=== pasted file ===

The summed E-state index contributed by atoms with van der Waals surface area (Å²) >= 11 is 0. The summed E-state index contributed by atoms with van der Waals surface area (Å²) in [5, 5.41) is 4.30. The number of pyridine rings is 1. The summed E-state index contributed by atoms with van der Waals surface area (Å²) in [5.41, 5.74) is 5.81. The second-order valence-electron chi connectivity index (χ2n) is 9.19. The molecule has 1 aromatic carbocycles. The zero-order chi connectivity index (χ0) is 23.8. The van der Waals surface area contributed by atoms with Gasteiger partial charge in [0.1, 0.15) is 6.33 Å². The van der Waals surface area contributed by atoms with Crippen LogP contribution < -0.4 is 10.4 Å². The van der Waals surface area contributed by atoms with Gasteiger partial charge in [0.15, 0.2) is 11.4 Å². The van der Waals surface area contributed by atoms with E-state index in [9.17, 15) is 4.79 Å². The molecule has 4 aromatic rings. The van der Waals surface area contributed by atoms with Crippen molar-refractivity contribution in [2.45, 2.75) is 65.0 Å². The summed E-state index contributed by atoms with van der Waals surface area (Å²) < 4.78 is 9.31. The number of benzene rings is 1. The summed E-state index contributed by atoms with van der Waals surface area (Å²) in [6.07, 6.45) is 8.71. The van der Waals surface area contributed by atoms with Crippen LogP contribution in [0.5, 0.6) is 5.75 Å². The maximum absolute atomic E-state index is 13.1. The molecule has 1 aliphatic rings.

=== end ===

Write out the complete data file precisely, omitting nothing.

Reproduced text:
The summed E-state index contributed by atoms with van der Waals surface area (Å²) >= 11 is 0. The summed E-state index contributed by atoms with van der Waals surface area (Å²) in [5, 5.41) is 4.30. The number of pyridine rings is 1. The summed E-state index contributed by atoms with van der Waals surface area (Å²) in [5.41, 5.74) is 5.81. The second-order valence-electron chi connectivity index (χ2n) is 9.19. The molecule has 1 aromatic carbocycles. The zero-order chi connectivity index (χ0) is 23.8. The van der Waals surface area contributed by atoms with Gasteiger partial charge in [0.1, 0.15) is 6.33 Å². The van der Waals surface area contributed by atoms with Crippen LogP contribution < -0.4 is 10.4 Å². The van der Waals surface area contributed by atoms with Gasteiger partial charge in [0.15, 0.2) is 11.4 Å². The van der Waals surface area contributed by atoms with E-state index in [9.17, 15) is 4.79 Å². The molecule has 4 aromatic rings. The van der Waals surface area contributed by atoms with Crippen molar-refractivity contribution in [2.45, 2.75) is 65.0 Å². The summed E-state index contributed by atoms with van der Waals surface area (Å²) < 4.78 is 9.31. The number of benzene rings is 1. The summed E-state index contributed by atoms with van der Waals surface area (Å²) in [6.07, 6.45) is 8.71. The van der Waals surface area contributed by atoms with Crippen LogP contribution in [0.5, 0.6) is 5.75 Å². The maximum absolute atomic E-state index is 13.1. The molecule has 1 aliphatic rings.